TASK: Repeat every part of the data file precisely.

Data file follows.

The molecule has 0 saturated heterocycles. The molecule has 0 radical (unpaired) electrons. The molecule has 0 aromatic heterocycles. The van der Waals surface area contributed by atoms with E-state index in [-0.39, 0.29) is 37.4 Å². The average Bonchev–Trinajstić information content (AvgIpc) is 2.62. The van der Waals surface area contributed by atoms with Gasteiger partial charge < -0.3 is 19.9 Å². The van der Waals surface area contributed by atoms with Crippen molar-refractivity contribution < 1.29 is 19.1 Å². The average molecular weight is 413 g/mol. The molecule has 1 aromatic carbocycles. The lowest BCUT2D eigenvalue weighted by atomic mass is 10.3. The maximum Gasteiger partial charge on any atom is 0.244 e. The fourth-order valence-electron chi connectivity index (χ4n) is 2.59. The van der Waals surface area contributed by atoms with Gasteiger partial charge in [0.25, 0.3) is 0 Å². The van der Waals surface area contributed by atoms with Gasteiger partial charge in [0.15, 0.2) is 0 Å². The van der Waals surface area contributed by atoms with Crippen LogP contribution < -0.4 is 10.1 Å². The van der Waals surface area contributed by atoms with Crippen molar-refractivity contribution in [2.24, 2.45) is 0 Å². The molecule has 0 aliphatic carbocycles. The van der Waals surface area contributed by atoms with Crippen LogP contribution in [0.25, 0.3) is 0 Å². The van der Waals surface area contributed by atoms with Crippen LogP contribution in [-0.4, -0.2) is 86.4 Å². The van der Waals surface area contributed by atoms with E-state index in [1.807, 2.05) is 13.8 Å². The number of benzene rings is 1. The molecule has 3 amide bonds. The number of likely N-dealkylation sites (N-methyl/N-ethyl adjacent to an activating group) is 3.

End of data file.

The molecule has 0 saturated heterocycles. The molecule has 0 radical (unpaired) electrons. The molecule has 0 aromatic heterocycles. The van der Waals surface area contributed by atoms with E-state index in [-0.39, 0.29) is 37.4 Å². The average Bonchev–Trinajstić information content (AvgIpc) is 2.62. The van der Waals surface area contributed by atoms with Gasteiger partial charge < -0.3 is 19.9 Å². The van der Waals surface area contributed by atoms with Crippen molar-refractivity contribution < 1.29 is 19.1 Å². The average molecular weight is 413 g/mol. The molecule has 1 aromatic carbocycles. The lowest BCUT2D eigenvalue weighted by atomic mass is 10.3. The maximum Gasteiger partial charge on any atom is 0.244 e. The fourth-order valence-electron chi connectivity index (χ4n) is 2.59. The van der Waals surface area contributed by atoms with Gasteiger partial charge in [0.25, 0.3) is 0 Å². The van der Waals surface area contributed by atoms with Gasteiger partial charge in [0.15, 0.2) is 0 Å². The van der Waals surface area contributed by atoms with Crippen LogP contribution < -0.4 is 10.1 Å². The van der Waals surface area contributed by atoms with Crippen molar-refractivity contribution in [2.24, 2.45) is 0 Å². The molecule has 0 aliphatic carbocycles. The van der Waals surface area contributed by atoms with Crippen LogP contribution in [0.25, 0.3) is 0 Å². The van der Waals surface area contributed by atoms with Crippen LogP contribution in [-0.4, -0.2) is 86.4 Å². The van der Waals surface area contributed by atoms with E-state index in [1.807, 2.05) is 13.8 Å². The number of benzene rings is 1. The molecule has 3 amide bonds. The number of likely N-dealkylation sites (N-methyl/N-ethyl adjacent to an activating group) is 3.